Thursday, January 6, 2011

Saxony: Land of castles, palaces, porcelain, culture, reformation and fire-darkened stones

"Saxony" sounds strong, rich, luxurious and is fun to say.

The Free State of Saxony in southeastern Germany is great to visit, too. Since the reunification of Germany - which started here - it has become the most popular destination. With its strategic Elbe Valley, castles for fortification were a necessity. Trade with the rest of the world was a given and riches soon followed.

Heinrich I was the first Saxon ruler to be King of Germany (919-936), establishing the art-loving House of Wettin which ruled for more than 800 years. Augustus the Strong (1694-1733) was its star.

Martin Luther's Reformation began its spread from Wittenberg in 1517.

Saxons were builders of palaces and collectors of art. There are 240 museums in Saxony, Germany's densest population of them.

Here are the former residences I hit on a one-day tour organized by the German Tourist Board. Alas, though well-organized, it was timed to the minute with no room for seeing everything much less lingering.

Mortizburg Castle, originally built by Duke Moritz as a hunting lodge in 1723, was turned into a grand venue for parties by Augustus the Strong. It is a moated (in a pond which in Germany means it was man made; a lake is nature's product), four towered Baroque jewel of rich golden ocher trimmed in white and capped by an orange roof.

Known primarily for its collection of antlers (the best in Europe), leather wall hangings and and feather artwork, I found the kitchen implements, menus for lavish royal parties and the peaceful vistas of primary interest.

Didn't have an opportunity to visit the famed Moritzburg stud whose warm-blooded horses are coveted by many an equestrian (Queen Elizabeth bought 14 Mortitzburg stallions).

Tip: You will park nearby and walk to the castle along a bridge. The downstairs is easy, but you'll encounter steps on the tour of upstairs.

If Moritzburg is a jewel, Pillnitz Castle and Park is a chinoise crown of gems, a  waterfront pleasure palace. With its pagoda-style roofs, Castle Museum, Museum for Crafts and Arts, English, Dutch and Chinese gardens, you don't know where to look or go first.

Tip:  Take a day to pace yourself and do it justice. You will walk a lot but you won't be overwhelmed by stairs. There are places to eat and drink and vendors offer some of Saxony's special treats - gingerbread filled with marmalade and covered in chocolate. It wasn't my fave but do try some.

To Augustus the Strong, the Orient was heaven on earth, thus the chinoise style. He also considered the Elbe River to be Saxony's Grand Canal so Pillnitz sits 250-feet above the river.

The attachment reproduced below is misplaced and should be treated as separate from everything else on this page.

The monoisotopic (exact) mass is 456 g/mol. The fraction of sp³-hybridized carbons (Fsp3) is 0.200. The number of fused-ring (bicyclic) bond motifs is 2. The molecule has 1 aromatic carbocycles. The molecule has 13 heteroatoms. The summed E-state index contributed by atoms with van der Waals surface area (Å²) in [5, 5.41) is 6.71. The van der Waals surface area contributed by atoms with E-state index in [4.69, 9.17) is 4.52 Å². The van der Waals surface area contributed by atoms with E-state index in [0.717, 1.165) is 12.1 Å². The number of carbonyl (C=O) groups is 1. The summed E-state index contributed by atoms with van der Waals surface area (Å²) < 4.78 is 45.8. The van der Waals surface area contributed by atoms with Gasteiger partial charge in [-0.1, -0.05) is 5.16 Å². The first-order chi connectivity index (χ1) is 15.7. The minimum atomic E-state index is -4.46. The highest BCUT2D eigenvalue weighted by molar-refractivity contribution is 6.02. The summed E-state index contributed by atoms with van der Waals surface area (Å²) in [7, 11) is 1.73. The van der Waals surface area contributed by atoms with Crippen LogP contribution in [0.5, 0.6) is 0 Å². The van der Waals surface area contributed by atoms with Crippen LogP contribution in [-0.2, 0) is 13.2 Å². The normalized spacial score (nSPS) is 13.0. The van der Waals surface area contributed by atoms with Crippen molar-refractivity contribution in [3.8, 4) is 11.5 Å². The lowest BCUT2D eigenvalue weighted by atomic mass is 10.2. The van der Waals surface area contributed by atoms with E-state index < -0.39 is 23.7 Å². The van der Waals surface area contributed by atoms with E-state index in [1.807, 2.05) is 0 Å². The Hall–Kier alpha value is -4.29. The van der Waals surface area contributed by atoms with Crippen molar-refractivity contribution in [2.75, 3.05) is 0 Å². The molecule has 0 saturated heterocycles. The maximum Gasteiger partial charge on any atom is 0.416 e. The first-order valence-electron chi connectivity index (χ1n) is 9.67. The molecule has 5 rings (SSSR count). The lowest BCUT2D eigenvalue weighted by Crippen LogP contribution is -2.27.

Warning: Everyone says arriving at Pillnitz via the Elbe the way royalty once did is the best way. It probably is if you aren't a Leveler; a 250-foot rise in elevation requires a lot of steps. I'd advise coming by road and saving your energy.

The gardens are superb. You won't want to miss the 140-year-old red beech, the 250-year-old Japanese camellia tree which produces 35,000 blossoms in March and April or a remarkable 150-year-old lilac tree, an ordinary German variety on the bottom, Chinese lilac on the top. It blooms in May. Gardeners have been trying to reproduce the combination for years without success.

Perhaps they should stop trying so hard. The secret of producing porcelain was discovered in Saxony by accident. Johann Friedrich Bottger, an apothecary and charlatan, claimed he could make gold, but what he did was succeed in firing porcelain instead. After eight years he presented  Augustus the Strong with porcelain, soon dubbed "white gold," which was almost as good. For years, Europeans had tried to recreate this prized product of the Orient and in January 1710, Augustus proclaimed he had. To keep Bottger and the secret safe from poaching monarchs, he ordered a factory to be built in Albrechtburg Castle high above Meissen where it operated for 153 years.

The Baroque Garden Grossedlitz is an unfinished vision of Augustus the Strong and supposedly the the best pure Baroque garden around. Meant to be the Versailles of Saxony, it presents quite the vistas and will no doubt be worth a visit to lovers of formal gardens. I found it exhausting and not worth it because of the many different levels and stairs leading to and from them. The map shows a "barrier free path" to the lower areas but I never saw it.

Blame it on too many palatial residences in one day. German efficiency is grand but some of us need more American ambling and idling.

Tip: You can buy a Tour Pass for seven days that will get you into more than 50 of Saxony's historic castles, palaces and gardens for 18 euro.

By the way, I found residents, guides and the average herr in the street, willing to talk about World War II, the damage - human and otherwise - incurred, living in the Communist-controlled zones and the reactions when the wall fell and reunification arrived. Such conversations invariably begin when the guide or resident explains the damage from Ally bombing and subsequent reconstruction, pointing out that dark stones are original, pale stones are replacements.

Next posts: Saxony's signature cities, Dresden then Leipzig.

Note: To see what what was served to Augustus the Strong go to my blog,


Post a Comment